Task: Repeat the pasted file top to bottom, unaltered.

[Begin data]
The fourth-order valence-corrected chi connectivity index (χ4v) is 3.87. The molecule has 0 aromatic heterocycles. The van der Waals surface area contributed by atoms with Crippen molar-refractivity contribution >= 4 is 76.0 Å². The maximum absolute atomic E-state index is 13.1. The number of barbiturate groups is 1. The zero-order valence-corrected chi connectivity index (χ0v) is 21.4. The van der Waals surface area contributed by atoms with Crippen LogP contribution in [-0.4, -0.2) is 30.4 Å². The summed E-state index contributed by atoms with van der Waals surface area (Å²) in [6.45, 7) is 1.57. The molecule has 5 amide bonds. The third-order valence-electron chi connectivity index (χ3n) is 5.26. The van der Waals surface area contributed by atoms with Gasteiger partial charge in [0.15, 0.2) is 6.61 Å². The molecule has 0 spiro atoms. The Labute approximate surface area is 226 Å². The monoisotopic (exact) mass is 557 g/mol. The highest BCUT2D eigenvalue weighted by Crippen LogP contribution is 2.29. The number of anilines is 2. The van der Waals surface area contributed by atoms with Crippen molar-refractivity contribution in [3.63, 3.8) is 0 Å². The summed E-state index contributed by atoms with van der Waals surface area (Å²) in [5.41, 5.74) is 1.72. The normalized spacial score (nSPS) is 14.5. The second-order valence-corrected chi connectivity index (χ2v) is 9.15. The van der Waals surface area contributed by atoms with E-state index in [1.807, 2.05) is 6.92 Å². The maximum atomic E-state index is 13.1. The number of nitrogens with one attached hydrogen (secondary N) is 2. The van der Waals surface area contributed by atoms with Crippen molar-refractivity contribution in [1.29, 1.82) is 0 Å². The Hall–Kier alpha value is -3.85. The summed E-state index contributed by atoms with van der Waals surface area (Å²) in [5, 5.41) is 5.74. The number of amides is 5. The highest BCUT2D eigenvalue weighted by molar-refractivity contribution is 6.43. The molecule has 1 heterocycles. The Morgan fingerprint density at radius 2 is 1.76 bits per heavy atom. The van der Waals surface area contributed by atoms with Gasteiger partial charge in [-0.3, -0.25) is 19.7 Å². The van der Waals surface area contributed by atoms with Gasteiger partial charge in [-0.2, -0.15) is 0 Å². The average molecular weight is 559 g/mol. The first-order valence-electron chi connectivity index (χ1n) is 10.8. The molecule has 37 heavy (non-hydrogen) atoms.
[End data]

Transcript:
The fourth-order valence-corrected chi connectivity index (χ4v) is 3.87. The molecule has 0 aromatic heterocycles. The van der Waals surface area contributed by atoms with Crippen molar-refractivity contribution >= 4 is 76.0 Å². The maximum absolute atomic E-state index is 13.1. The number of barbiturate groups is 1. The zero-order valence-corrected chi connectivity index (χ0v) is 21.4. The van der Waals surface area contributed by atoms with Crippen LogP contribution in [-0.4, -0.2) is 30.4 Å². The summed E-state index contributed by atoms with van der Waals surface area (Å²) in [6.45, 7) is 1.57. The molecule has 5 amide bonds. The third-order valence-electron chi connectivity index (χ3n) is 5.26. The van der Waals surface area contributed by atoms with Gasteiger partial charge in [0.15, 0.2) is 6.61 Å². The molecule has 0 spiro atoms. The Labute approximate surface area is 226 Å². The monoisotopic (exact) mass is 557 g/mol. The highest BCUT2D eigenvalue weighted by Crippen LogP contribution is 2.29. The number of anilines is 2. The van der Waals surface area contributed by atoms with Crippen molar-refractivity contribution in [3.63, 3.8) is 0 Å². The summed E-state index contributed by atoms with van der Waals surface area (Å²) in [5.41, 5.74) is 1.72. The normalized spacial score (nSPS) is 14.5. The second-order valence-corrected chi connectivity index (χ2v) is 9.15. The van der Waals surface area contributed by atoms with E-state index in [1.807, 2.05) is 6.92 Å². The maximum atomic E-state index is 13.1. The number of nitrogens with one attached hydrogen (secondary N) is 2. The van der Waals surface area contributed by atoms with Crippen molar-refractivity contribution in [1.29, 1.82) is 0 Å². The Hall–Kier alpha value is -3.85. The summed E-state index contributed by atoms with van der Waals surface area (Å²) in [5, 5.41) is 5.74. The number of amides is 5. The highest BCUT2D eigenvalue weighted by molar-refractivity contribution is 6.43. The molecule has 1 heterocycles. The Morgan fingerprint density at radius 2 is 1.76 bits per heavy atom. The van der Waals surface area contributed by atoms with Gasteiger partial charge in [-0.3, -0.25) is 19.7 Å². The van der Waals surface area contributed by atoms with Gasteiger partial charge in [-0.2, -0.15) is 0 Å². The average molecular weight is 559 g/mol. The first-order valence-electron chi connectivity index (χ1n) is 10.8. The molecule has 37 heavy (non-hydrogen) atoms.